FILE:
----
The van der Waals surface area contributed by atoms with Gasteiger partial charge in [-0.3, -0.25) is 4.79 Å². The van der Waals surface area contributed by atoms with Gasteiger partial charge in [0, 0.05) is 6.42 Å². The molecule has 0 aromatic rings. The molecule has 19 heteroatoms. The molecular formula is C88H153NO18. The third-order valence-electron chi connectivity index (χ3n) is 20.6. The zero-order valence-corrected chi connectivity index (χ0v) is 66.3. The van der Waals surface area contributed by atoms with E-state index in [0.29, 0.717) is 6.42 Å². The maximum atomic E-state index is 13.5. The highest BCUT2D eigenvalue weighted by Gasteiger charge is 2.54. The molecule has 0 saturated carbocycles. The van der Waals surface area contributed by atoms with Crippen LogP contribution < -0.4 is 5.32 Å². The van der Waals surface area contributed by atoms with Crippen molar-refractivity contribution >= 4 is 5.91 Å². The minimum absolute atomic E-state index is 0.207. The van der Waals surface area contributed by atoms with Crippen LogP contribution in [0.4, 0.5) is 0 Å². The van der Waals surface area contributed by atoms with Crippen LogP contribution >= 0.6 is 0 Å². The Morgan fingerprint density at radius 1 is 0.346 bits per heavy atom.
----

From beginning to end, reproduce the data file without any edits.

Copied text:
The van der Waals surface area contributed by atoms with Gasteiger partial charge in [-0.3, -0.25) is 4.79 Å². The van der Waals surface area contributed by atoms with Gasteiger partial charge in [0, 0.05) is 6.42 Å². The molecule has 0 aromatic rings. The molecule has 19 heteroatoms. The molecular formula is C88H153NO18. The third-order valence-electron chi connectivity index (χ3n) is 20.6. The zero-order valence-corrected chi connectivity index (χ0v) is 66.3. The van der Waals surface area contributed by atoms with E-state index in [0.29, 0.717) is 6.42 Å². The maximum atomic E-state index is 13.5. The highest BCUT2D eigenvalue weighted by Gasteiger charge is 2.54. The molecule has 0 saturated carbocycles. The van der Waals surface area contributed by atoms with Crippen LogP contribution < -0.4 is 5.32 Å². The van der Waals surface area contributed by atoms with Crippen molar-refractivity contribution >= 4 is 5.91 Å². The minimum absolute atomic E-state index is 0.207. The van der Waals surface area contributed by atoms with Crippen LogP contribution in [0.4, 0.5) is 0 Å². The van der Waals surface area contributed by atoms with Crippen LogP contribution >= 0.6 is 0 Å². The Morgan fingerprint density at radius 1 is 0.346 bits per heavy atom.